We are committed to supporting tea growers and sourcing our produce from sustainable and certified sources. By the end of 2018, 100% of our own-brand black, green and Rooibos tea will be certified to Fairtrade, UTZ or Rainforest Alliance standards and/or certified as organic.
Each of these standard-setting organisations focus on topics that are important in the production of tea such as promoting good environmental practices and tackling social issues by helping to improve the welfare of those working and living in tea producing communities.
Coffee continues to be one of the most rapidly evolving markets in the food and beverage industry. However, producers are operating in an increasingly challenging environment. Climate change is leading to rising temperatures and new rainfall patterns, the result is increased volatility in crop yields, creating price fluctuations and unreliable incomes. We’re committed to working with organisations such as Fairtrade, UTZ and the Rainforest Alliance to protect workers, their communities and the environment to ensure that they can continue to sustainably produce ingredients for one of the world’s most consumed beverages.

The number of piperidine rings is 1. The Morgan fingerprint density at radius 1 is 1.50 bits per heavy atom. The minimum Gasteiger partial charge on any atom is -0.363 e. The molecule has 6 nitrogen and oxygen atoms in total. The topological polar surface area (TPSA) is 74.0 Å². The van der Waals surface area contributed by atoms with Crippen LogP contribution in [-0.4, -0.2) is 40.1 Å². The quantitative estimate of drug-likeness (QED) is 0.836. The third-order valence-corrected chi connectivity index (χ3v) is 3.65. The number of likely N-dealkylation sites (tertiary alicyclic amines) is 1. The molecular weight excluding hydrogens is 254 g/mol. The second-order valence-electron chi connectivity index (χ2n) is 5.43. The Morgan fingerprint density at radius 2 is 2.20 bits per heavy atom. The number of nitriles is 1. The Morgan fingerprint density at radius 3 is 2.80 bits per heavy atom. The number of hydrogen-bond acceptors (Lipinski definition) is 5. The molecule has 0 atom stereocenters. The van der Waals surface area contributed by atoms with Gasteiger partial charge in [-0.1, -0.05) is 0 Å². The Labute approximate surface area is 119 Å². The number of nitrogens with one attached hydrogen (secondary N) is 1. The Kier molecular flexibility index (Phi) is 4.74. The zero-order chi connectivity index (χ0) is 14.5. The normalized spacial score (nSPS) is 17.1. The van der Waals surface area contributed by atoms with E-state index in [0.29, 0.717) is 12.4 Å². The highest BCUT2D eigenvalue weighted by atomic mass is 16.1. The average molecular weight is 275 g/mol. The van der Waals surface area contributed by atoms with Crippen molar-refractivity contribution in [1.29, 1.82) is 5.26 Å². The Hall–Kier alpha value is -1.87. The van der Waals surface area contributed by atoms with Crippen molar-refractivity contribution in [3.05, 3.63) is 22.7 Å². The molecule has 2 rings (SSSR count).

By the end of 2020, 50% of our own-brand coffee will be certified to Fairtrade, UTZ or Rainforest Alliance standards and/or certified as organic. It’s important to remember that production of coffee beans is very labour intensive and sustainable production cannot happen overnight if farmers are to keep up with the demand for this commodity.
Fish & Seafood
We recognise our role in protecting and preserving the world’s marine ecosystems and safeguarding fish stocks for the future. For this reason, we have developed a buying policy in conjunction with our suppliers and relevant organisations to support the principles of sustainable fishing and aquaculture, and to guarantee a traceable and transparent supply chain.
We are committed to sourcing 100% of our own-brand permanent chilled and frozen fish products, from independently certified sustainable fisheries by the end of 2019 (MSC or recognised Irish FIP’s for wild caught fish and ASC or GLOBAL G.A.P. Aquaculture Standard for farmed fish). We also commit to maintain the responsible sourcing standards for our tuna, and keep offering only tuna that has been sourced using either ‘pole and line’ fishing method; Fish Aggregation Devise (FAD)-free fishing practices or is MSC certified.
Most of us don’t really consider how our new shoes or jeans are actually made when we’re indulging in some retail therapy. Chemicals are added to every stage of textile and shoe production and are prevalent right throughout the supply chain. It’s true that chemicals make our world and our textiles bright and shiny, but we sometimes neglect to consider the harmful effects that these have on our environment or even on human health.